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China's Cangdong village, where many Chinese migrants originated (photo courtesy of Stanford University)

SOU archaeologists participate in study of Chinese migrants’ homeland

(Ashland, Ore.) — Three members of the Southern Oregon University Laboratory of Anthropology (SOULA) have participated in a three-year, international project to investigate everyday lives of 19th century Chinese migrants both in the U.S. and their Chinese homeland.

The Cangdong Village Project – which was confidential until this month – was led by Stanford University and involved researchers from at least seven U.S. universities and one in China.

“This important project marks the first-ever archaeological study of its kind, and we are so excited that SOU was able to play a role in this milestone transnational research project,” said SOU research archeologist Chelsea Rose, who served as a crew chief.

Her work on the project involved multiple trips over the past couple years to Cangdong village in southern China’s Pearl River Delta region – part of a five-county area that was home to most of the Chinese who migrated to the U.S. during the 19th century.

Rose serves as a research faculty member in the SOU Laboratory of Anthropology, where her focus is on archaeology of the American West – particularly the dispersal of an early Chinese migrant population in Oregon. She has been involved in the Stanford-based Chinese Railroad Workers in North America Project, which led to the Cangdong project.

She was joined on the Cangdong project by fellow SOULA employees Katie Johnson-Noggle, who served as the project’s cartographer and graphic designer, and Tyler Davis, who worked as a field researcher.

The project examined the practices of Cangdong Village residents during about a 50-year period in the late 1800s and early 1900s. Migrants from the area left to escape violence and economic hardship, and arrived in the American West to work in mines and railroads. They established flourishing Chinatowns throughout the region until many were forced to flee again by anti-Chinese violence and the Chinese Exclusion Act of 1882.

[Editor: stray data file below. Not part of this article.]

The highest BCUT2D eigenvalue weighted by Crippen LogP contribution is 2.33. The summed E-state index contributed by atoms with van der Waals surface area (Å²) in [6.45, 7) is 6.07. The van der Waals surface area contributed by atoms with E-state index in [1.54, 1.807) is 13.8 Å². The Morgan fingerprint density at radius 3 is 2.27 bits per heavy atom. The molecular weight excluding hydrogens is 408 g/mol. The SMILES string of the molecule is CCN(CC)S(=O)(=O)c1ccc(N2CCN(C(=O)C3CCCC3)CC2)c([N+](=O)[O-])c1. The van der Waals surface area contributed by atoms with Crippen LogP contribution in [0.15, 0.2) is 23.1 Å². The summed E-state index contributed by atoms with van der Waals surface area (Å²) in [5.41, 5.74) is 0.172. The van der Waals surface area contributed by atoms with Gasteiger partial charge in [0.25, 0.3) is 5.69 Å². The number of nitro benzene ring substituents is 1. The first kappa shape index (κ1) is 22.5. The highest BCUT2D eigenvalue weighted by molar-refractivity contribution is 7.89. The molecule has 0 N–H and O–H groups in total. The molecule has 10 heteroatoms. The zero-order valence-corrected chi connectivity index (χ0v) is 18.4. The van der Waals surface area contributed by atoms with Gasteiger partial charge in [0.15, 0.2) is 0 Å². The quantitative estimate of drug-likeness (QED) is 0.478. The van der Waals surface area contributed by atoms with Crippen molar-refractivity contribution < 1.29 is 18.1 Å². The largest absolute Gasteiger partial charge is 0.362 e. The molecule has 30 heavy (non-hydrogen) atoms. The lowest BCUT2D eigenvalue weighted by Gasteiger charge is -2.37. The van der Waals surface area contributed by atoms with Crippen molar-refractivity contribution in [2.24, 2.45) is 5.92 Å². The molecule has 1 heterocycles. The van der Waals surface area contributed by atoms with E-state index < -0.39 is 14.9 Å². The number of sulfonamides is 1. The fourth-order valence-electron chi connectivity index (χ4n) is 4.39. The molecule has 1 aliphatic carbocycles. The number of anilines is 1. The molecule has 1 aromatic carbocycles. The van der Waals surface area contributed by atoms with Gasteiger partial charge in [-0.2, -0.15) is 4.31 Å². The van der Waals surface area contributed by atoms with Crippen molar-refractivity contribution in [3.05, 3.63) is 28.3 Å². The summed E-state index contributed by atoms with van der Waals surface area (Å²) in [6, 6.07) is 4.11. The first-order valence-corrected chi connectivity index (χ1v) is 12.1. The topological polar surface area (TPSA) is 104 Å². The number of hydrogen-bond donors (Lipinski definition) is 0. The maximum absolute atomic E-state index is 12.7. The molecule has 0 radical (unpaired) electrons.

Researchers at Cangdong village found a variety of Chinese ceramic bowls, some of which matched bowl types that have been found at railroad camp sites in the U.S. They also excavated British-made ceramic plates and American-made medicine bottles and clothing from the migration period.

Rose and other researchers have excavated sites where Chinese migrants lived and worked in Oregon and elsewhere in the U.S. West, but the areas from which they migrated had not been studied until Stanford initiated the international research effort. Stanford University was established with much of the wealth that Leland Stanford earned helping to oversee construction of the western half of the First Transcontinental Railroad.

A total of 27 archaeologists, anthropologists and others are listed as team members for the Cangdong Village Project. Participating institutions include SOU, Stanford, China’s Wuyi University, University of New Orleans, University of Massachusetts at Boston, San Francisco State University, Humboldt State University and Durham University.

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